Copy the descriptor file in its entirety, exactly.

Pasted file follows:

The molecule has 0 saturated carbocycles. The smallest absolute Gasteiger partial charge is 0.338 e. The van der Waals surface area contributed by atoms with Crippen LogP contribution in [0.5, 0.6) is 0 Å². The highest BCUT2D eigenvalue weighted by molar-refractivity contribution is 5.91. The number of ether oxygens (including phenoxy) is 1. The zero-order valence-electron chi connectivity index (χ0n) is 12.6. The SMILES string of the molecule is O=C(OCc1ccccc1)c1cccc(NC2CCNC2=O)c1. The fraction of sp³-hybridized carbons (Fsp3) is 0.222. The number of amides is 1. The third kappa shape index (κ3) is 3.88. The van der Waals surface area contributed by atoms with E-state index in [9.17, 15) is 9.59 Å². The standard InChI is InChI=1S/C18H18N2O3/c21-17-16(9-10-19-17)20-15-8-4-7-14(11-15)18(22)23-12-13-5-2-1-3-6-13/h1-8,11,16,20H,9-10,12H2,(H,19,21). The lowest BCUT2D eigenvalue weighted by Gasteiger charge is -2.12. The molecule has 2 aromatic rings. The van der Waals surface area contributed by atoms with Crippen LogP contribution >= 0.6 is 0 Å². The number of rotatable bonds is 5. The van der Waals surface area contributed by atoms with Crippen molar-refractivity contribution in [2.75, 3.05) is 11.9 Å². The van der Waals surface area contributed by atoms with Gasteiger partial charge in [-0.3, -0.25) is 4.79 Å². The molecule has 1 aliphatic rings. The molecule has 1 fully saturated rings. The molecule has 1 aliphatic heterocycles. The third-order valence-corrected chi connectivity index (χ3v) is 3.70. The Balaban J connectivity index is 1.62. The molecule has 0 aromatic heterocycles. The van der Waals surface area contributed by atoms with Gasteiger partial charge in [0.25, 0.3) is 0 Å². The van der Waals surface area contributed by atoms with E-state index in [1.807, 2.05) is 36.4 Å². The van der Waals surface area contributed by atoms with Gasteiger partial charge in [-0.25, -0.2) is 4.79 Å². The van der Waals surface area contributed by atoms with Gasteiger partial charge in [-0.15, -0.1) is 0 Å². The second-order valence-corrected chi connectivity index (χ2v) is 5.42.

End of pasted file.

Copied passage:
The molecule has 0 saturated carbocycles. The smallest absolute Gasteiger partial charge is 0.338 e. The van der Waals surface area contributed by atoms with Crippen LogP contribution in [0.5, 0.6) is 0 Å². The highest BCUT2D eigenvalue weighted by molar-refractivity contribution is 5.91. The number of ether oxygens (including phenoxy) is 1. The zero-order valence-electron chi connectivity index (χ0n) is 12.6. The SMILES string of the molecule is O=C(OCc1ccccc1)c1cccc(NC2CCNC2=O)c1. The fraction of sp³-hybridized carbons (Fsp3) is 0.222. The number of amides is 1. The third kappa shape index (κ3) is 3.88. The van der Waals surface area contributed by atoms with E-state index in [9.17, 15) is 9.59 Å². The standard InChI is InChI=1S/C18H18N2O3/c21-17-16(9-10-19-17)20-15-8-4-7-14(11-15)18(22)23-12-13-5-2-1-3-6-13/h1-8,11,16,20H,9-10,12H2,(H,19,21). The lowest BCUT2D eigenvalue weighted by Gasteiger charge is -2.12. The molecule has 2 aromatic rings. The van der Waals surface area contributed by atoms with Crippen LogP contribution >= 0.6 is 0 Å². The number of rotatable bonds is 5. The van der Waals surface area contributed by atoms with Crippen molar-refractivity contribution in [2.75, 3.05) is 11.9 Å². The van der Waals surface area contributed by atoms with Gasteiger partial charge in [-0.3, -0.25) is 4.79 Å². The molecule has 1 aliphatic rings. The molecule has 1 fully saturated rings. The molecule has 1 aliphatic heterocycles. The third-order valence-corrected chi connectivity index (χ3v) is 3.70. The Balaban J connectivity index is 1.62. The molecule has 0 aromatic heterocycles. The van der Waals surface area contributed by atoms with Gasteiger partial charge in [0.25, 0.3) is 0 Å². The van der Waals surface area contributed by atoms with E-state index in [1.807, 2.05) is 36.4 Å². The van der Waals surface area contributed by atoms with Gasteiger partial charge in [-0.25, -0.2) is 4.79 Å². The van der Waals surface area contributed by atoms with Gasteiger partial charge in [-0.15, -0.1) is 0 Å². The second-order valence-corrected chi connectivity index (χ2v) is 5.42.